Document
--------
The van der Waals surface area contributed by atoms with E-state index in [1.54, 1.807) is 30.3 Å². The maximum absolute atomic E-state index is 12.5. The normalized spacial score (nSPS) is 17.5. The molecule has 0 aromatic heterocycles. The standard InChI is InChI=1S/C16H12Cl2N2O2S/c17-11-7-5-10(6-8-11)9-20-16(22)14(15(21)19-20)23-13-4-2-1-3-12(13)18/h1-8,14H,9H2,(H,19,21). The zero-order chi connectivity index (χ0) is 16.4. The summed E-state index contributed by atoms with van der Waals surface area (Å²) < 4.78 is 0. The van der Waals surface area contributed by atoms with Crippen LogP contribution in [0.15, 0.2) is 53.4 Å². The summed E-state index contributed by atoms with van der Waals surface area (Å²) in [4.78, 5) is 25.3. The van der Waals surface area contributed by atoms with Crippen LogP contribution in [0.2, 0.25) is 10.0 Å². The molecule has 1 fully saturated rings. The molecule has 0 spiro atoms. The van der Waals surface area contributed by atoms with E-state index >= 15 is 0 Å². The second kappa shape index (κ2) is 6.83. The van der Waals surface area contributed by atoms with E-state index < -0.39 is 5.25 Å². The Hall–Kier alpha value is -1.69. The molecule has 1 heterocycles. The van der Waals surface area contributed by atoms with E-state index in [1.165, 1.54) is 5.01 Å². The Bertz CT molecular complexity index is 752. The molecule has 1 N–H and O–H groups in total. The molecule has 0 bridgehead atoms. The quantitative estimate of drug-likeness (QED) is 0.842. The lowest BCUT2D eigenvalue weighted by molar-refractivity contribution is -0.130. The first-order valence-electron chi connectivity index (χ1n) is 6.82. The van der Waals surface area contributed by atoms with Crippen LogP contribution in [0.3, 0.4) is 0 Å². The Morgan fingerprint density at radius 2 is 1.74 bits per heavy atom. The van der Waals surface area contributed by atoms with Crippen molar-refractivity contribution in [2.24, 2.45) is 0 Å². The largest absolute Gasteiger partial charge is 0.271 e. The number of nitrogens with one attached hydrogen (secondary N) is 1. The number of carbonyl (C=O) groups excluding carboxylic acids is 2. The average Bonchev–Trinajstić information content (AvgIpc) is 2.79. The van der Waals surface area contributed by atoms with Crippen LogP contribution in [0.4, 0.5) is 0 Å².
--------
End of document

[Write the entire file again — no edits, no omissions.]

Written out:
The van der Waals surface area contributed by atoms with E-state index in [1.54, 1.807) is 30.3 Å². The maximum absolute atomic E-state index is 12.5. The normalized spacial score (nSPS) is 17.5. The molecule has 0 aromatic heterocycles. The standard InChI is InChI=1S/C16H12Cl2N2O2S/c17-11-7-5-10(6-8-11)9-20-16(22)14(15(21)19-20)23-13-4-2-1-3-12(13)18/h1-8,14H,9H2,(H,19,21). The zero-order chi connectivity index (χ0) is 16.4. The summed E-state index contributed by atoms with van der Waals surface area (Å²) < 4.78 is 0. The van der Waals surface area contributed by atoms with Crippen LogP contribution in [0.15, 0.2) is 53.4 Å². The summed E-state index contributed by atoms with van der Waals surface area (Å²) in [4.78, 5) is 25.3. The van der Waals surface area contributed by atoms with Crippen LogP contribution in [0.2, 0.25) is 10.0 Å². The molecule has 1 fully saturated rings. The molecule has 0 spiro atoms. The van der Waals surface area contributed by atoms with E-state index >= 15 is 0 Å². The second kappa shape index (κ2) is 6.83. The van der Waals surface area contributed by atoms with E-state index < -0.39 is 5.25 Å². The Hall–Kier alpha value is -1.69. The molecule has 1 heterocycles. The van der Waals surface area contributed by atoms with E-state index in [1.165, 1.54) is 5.01 Å². The Bertz CT molecular complexity index is 752. The molecule has 1 N–H and O–H groups in total. The molecule has 0 bridgehead atoms. The quantitative estimate of drug-likeness (QED) is 0.842. The lowest BCUT2D eigenvalue weighted by molar-refractivity contribution is -0.130. The first-order valence-electron chi connectivity index (χ1n) is 6.82. The van der Waals surface area contributed by atoms with Crippen LogP contribution in [0.3, 0.4) is 0 Å². The Morgan fingerprint density at radius 2 is 1.74 bits per heavy atom. The van der Waals surface area contributed by atoms with Crippen molar-refractivity contribution in [2.24, 2.45) is 0 Å². The largest absolute Gasteiger partial charge is 0.271 e. The number of nitrogens with one attached hydrogen (secondary N) is 1. The number of carbonyl (C=O) groups excluding carboxylic acids is 2. The average Bonchev–Trinajstić information content (AvgIpc) is 2.79. The van der Waals surface area contributed by atoms with Crippen LogP contribution in [0.4, 0.5) is 0 Å².